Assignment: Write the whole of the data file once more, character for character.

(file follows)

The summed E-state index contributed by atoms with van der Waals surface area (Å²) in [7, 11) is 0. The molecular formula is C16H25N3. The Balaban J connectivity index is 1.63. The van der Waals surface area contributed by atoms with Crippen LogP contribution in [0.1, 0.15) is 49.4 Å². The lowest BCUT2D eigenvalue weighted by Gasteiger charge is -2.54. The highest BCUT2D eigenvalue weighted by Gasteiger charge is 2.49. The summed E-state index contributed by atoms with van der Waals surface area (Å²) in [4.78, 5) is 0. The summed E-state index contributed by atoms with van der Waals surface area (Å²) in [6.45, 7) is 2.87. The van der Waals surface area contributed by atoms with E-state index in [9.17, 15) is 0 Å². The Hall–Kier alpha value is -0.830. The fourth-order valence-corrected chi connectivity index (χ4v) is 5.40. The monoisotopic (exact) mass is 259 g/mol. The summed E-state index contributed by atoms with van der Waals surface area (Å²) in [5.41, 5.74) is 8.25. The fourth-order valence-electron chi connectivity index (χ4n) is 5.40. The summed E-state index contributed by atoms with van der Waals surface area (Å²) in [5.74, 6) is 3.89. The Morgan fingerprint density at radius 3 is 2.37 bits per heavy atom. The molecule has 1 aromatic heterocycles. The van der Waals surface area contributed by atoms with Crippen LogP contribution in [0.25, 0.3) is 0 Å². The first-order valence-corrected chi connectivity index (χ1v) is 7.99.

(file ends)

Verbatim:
The summed E-state index contributed by atoms with van der Waals surface area (Å²) in [7, 11) is 0. The molecular formula is C16H25N3. The Balaban J connectivity index is 1.63. The van der Waals surface area contributed by atoms with Crippen LogP contribution in [0.1, 0.15) is 49.4 Å². The lowest BCUT2D eigenvalue weighted by Gasteiger charge is -2.54. The highest BCUT2D eigenvalue weighted by Gasteiger charge is 2.49. The summed E-state index contributed by atoms with van der Waals surface area (Å²) in [4.78, 5) is 0. The summed E-state index contributed by atoms with van der Waals surface area (Å²) in [6.45, 7) is 2.87. The van der Waals surface area contributed by atoms with E-state index in [9.17, 15) is 0 Å². The Hall–Kier alpha value is -0.830. The fourth-order valence-corrected chi connectivity index (χ4v) is 5.40. The monoisotopic (exact) mass is 259 g/mol. The summed E-state index contributed by atoms with van der Waals surface area (Å²) in [5.41, 5.74) is 8.25. The fourth-order valence-electron chi connectivity index (χ4n) is 5.40. The summed E-state index contributed by atoms with van der Waals surface area (Å²) in [5.74, 6) is 3.89. The Morgan fingerprint density at radius 3 is 2.37 bits per heavy atom. The molecule has 1 aromatic heterocycles. The van der Waals surface area contributed by atoms with Crippen LogP contribution in [0.25, 0.3) is 0 Å². The first-order valence-corrected chi connectivity index (χ1v) is 7.99.